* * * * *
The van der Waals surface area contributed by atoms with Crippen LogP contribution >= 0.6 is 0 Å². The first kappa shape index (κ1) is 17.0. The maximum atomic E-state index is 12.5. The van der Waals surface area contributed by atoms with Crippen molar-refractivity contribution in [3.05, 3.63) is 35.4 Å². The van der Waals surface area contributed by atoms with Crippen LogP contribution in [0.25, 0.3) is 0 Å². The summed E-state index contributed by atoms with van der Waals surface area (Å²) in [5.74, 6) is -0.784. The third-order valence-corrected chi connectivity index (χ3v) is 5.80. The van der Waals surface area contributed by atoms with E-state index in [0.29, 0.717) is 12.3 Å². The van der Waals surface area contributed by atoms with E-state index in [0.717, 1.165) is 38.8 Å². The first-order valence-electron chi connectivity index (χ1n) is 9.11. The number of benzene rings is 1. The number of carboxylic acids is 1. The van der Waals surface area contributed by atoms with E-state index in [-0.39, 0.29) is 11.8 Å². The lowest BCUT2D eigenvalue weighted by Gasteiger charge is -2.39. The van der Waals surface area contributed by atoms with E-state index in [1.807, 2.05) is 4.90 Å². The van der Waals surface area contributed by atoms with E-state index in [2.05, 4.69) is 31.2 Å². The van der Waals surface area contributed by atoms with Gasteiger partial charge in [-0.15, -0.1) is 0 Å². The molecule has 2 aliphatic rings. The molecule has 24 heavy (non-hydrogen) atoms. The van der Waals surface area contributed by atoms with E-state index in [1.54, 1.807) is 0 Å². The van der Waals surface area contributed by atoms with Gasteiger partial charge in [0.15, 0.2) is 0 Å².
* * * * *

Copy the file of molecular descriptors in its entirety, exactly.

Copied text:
The van der Waals surface area contributed by atoms with Crippen LogP contribution >= 0.6 is 0 Å². The first kappa shape index (κ1) is 17.0. The maximum atomic E-state index is 12.5. The van der Waals surface area contributed by atoms with Crippen molar-refractivity contribution in [3.05, 3.63) is 35.4 Å². The van der Waals surface area contributed by atoms with Crippen LogP contribution in [0.25, 0.3) is 0 Å². The summed E-state index contributed by atoms with van der Waals surface area (Å²) in [5.74, 6) is -0.784. The third-order valence-corrected chi connectivity index (χ3v) is 5.80. The van der Waals surface area contributed by atoms with E-state index in [0.29, 0.717) is 12.3 Å². The van der Waals surface area contributed by atoms with E-state index in [0.717, 1.165) is 38.8 Å². The first-order valence-electron chi connectivity index (χ1n) is 9.11. The number of benzene rings is 1. The number of carboxylic acids is 1. The van der Waals surface area contributed by atoms with E-state index in [-0.39, 0.29) is 11.8 Å². The lowest BCUT2D eigenvalue weighted by Gasteiger charge is -2.39. The van der Waals surface area contributed by atoms with E-state index in [1.807, 2.05) is 4.90 Å². The van der Waals surface area contributed by atoms with E-state index in [2.05, 4.69) is 31.2 Å². The van der Waals surface area contributed by atoms with Gasteiger partial charge in [-0.15, -0.1) is 0 Å². The molecule has 2 aliphatic rings. The molecule has 24 heavy (non-hydrogen) atoms. The van der Waals surface area contributed by atoms with E-state index in [1.54, 1.807) is 0 Å². The van der Waals surface area contributed by atoms with Gasteiger partial charge in [0.15, 0.2) is 0 Å².